Book of the Week: Welcome to the Orchid Family, Bulbophyllum nocturnum!

View Full Size Image

While there are many species of plants that flower at night, and among those are many orchids, scientists researching in New Britain just discovered the only orchid species that flowers exclusively at night. Meet Bulbophyllum nocturnum, discovered by Ed de Vogel during a field trip to the lowland rainforest of the island, which is located near Papua New Guinea.
Dr. de Vogel, after taking a specimen of the plant home to the Netherlands with him, discovered that it only flowers a few hours after dusk and closes a few hours after sunrise. While this is a remarkable discovery, the purpose for the flower’s nocturnal preference remains a mystery. According to Andre Schuiteman, a co-author of the paper detailing the find, which was published in the Botanical Journal of the Linnean Society, “related species are pollinated by tiny flies that think they are visiting fungi,” with the smell and physical appearance of the flower appearing like fungus in the eyes of the insect. The insects visit the flower searching for a place to lay their eggs and unwittingly pollinate it. There is a strong possibility that a night-foraging fly species may thus be the pollinator of B. nocturnum and the reason for its unique behavior.
The authors of the paper stipulate that it will take much more research before some of the questions surrounding this species are answered. These are questions best answered in the field. However, as the BBC article (from which this information comes) articulates, examining the flower in the wild may be difficult in the future. The orchid was discovered in a previously-inaccessible portion of the island, which, thanks to recent roads constructed for the purposes of logging, has only lately been opened up for scientific discovery. While the logging thus made the find itself possible, it also threatens the long-term survival of the species. Schuiteman affirmed that it is necessary for the local government to protect the habitat of the species from the potential damages caused by logging.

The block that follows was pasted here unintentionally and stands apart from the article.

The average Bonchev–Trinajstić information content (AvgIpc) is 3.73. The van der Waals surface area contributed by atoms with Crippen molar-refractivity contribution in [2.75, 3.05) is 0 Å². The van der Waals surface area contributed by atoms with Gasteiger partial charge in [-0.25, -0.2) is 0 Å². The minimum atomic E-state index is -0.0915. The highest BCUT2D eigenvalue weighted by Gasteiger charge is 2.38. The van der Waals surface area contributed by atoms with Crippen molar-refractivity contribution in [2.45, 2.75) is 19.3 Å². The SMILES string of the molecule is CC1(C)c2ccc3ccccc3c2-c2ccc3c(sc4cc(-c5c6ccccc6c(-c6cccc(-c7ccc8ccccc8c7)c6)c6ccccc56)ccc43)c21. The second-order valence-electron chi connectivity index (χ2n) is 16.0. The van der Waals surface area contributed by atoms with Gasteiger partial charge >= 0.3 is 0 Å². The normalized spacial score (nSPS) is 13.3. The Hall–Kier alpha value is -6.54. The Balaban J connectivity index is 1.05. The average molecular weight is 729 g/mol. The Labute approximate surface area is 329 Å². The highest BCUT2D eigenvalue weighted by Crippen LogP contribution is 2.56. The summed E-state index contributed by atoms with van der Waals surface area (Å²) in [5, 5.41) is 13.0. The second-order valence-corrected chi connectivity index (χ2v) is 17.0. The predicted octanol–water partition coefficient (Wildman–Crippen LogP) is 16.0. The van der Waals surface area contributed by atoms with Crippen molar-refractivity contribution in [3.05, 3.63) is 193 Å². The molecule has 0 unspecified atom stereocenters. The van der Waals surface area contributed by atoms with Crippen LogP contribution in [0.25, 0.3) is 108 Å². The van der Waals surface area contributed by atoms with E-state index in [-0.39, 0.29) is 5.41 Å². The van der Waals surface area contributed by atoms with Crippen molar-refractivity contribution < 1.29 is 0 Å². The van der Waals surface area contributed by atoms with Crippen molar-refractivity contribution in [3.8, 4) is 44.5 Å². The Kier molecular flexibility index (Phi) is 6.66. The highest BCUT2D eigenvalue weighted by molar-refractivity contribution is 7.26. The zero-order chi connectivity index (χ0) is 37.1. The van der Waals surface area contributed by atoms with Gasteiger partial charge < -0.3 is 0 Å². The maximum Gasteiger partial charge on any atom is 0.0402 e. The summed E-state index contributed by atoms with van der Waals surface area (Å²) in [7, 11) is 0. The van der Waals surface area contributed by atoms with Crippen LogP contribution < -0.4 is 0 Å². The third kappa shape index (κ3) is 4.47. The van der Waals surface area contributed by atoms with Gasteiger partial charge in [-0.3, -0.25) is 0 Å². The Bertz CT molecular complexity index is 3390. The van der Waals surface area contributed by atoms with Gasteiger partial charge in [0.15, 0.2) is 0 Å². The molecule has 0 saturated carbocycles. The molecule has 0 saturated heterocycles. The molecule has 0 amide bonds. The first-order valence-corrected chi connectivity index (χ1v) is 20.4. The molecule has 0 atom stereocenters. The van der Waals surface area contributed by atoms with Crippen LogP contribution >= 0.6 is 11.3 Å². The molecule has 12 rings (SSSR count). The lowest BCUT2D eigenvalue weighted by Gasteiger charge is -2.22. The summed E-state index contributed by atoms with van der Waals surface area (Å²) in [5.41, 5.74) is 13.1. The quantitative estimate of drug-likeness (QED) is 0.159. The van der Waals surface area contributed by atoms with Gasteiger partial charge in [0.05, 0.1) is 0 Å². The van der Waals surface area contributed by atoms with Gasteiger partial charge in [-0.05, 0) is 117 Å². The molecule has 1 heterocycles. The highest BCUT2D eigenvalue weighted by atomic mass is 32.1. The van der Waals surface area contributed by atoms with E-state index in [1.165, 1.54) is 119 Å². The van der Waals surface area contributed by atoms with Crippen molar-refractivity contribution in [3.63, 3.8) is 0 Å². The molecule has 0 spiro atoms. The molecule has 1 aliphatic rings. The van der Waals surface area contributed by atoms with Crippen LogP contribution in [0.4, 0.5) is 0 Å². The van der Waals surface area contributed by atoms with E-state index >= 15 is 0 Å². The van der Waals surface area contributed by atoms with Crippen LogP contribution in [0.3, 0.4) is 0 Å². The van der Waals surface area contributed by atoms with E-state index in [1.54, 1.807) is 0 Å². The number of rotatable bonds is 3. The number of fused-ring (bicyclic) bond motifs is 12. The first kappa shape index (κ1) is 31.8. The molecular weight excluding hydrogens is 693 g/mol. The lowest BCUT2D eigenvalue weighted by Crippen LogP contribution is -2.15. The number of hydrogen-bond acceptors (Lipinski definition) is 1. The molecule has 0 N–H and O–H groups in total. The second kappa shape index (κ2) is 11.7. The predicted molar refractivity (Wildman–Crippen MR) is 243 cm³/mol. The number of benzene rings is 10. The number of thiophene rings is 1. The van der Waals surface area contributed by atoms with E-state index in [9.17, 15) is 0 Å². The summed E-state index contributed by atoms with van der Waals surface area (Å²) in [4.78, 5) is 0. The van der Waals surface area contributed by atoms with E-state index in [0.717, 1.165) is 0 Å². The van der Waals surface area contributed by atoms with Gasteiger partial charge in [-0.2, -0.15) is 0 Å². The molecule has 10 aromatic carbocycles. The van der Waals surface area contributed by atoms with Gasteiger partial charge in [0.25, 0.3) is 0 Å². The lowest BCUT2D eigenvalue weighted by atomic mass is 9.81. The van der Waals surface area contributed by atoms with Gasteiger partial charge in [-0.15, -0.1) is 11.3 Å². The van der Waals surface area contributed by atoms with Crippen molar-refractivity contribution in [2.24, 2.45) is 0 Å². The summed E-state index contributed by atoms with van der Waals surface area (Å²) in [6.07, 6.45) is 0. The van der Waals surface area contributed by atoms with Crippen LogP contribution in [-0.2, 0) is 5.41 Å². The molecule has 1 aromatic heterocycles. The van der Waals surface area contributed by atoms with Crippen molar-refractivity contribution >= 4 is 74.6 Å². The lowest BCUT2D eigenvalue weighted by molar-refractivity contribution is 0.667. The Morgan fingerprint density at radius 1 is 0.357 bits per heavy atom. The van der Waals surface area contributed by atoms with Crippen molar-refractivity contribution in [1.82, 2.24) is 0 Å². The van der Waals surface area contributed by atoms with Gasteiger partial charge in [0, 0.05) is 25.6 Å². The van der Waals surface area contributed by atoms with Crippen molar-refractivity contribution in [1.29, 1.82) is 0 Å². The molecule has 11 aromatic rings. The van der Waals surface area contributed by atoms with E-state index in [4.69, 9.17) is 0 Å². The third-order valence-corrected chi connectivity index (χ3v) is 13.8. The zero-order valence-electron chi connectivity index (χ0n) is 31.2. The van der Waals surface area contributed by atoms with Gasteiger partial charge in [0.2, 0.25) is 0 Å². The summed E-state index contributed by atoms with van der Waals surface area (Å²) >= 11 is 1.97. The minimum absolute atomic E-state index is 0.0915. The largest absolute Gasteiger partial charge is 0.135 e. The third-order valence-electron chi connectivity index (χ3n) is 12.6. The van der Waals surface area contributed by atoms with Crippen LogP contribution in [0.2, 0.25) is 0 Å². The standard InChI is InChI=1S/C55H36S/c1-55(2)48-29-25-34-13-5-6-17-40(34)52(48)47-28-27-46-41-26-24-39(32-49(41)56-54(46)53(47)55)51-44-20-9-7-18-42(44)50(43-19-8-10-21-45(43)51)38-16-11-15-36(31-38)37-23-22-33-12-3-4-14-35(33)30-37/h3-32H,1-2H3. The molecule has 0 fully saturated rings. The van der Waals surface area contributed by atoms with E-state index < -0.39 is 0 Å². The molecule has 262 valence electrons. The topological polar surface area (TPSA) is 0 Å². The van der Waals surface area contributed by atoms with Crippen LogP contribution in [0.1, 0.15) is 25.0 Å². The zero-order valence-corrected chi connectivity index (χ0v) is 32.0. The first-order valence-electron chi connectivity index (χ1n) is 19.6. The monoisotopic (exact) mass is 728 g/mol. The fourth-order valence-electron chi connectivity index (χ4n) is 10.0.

To celebrate the discovery of our new orchid friend, for this week’s book of the week we’re featuring a book full of stunning orchid illustrations. Abbildungen der in Deutschland und den Angrenzenden Gebieten Vorkommenden Grundformen der Orchideenarten (1904), by Friedrich Kränzlin, features 60 gorgeous plates by Walter Müller. While of course Bulbophyllum nocturnum is too new to science to be included in this work, we’re happy to know that future publications will highlight this species just as beautifully as this book does for the species included within its pages.
For our post, we’re featuring some of our favorite illustrations from the work. You can enjoy all of the images from this title on our Flickr site, which now has over 21,000 natural history images. Hopefully one day we’ll be able to pull in an illustration of Bulbophyllum nocturnum as well!
View Full Size Image
Left: Anacamptis laxiflora (Loose-Flowered Orchid; Green-winged Meadow Orchid)
Middle: Cypripedium calceolus (Lady’s Slipper Orchid)
Right: Epipactis atrorubens (Dark Red Helleborine; Royal Helleborine)
View Full Size Image
Middle: Epipogium aphyllum (Ghost Orchid)
Right: Limodorum abortivum (Violet Limodore)

Abbildungen der in Deutschland und den Angrenzenden Gebieten Vorkommenden Grundformen der Orchideenarten (1904), by Friedrich Kränzlin and Walter Müller, was contributed by the New York Botanical Garden, LuEsther T. Mertz Library.
Avatar for Grace Costantino
Written by

Grace Costantino served as the Outreach and Communication Manager for the Biodiversity Heritage Library from 2014 to 2021. In this capacity, she developed and managed BHL's communication strategy, oversaw social media initiatives, and engaged with the public to excite audiences about the wealth of biodiversity heritage available in BHL. Prior to her role as Outreach and Communication Manager, Grace served as the Digital Collections Librarian for Smithsonian Libraries and as the Program Manager for BHL.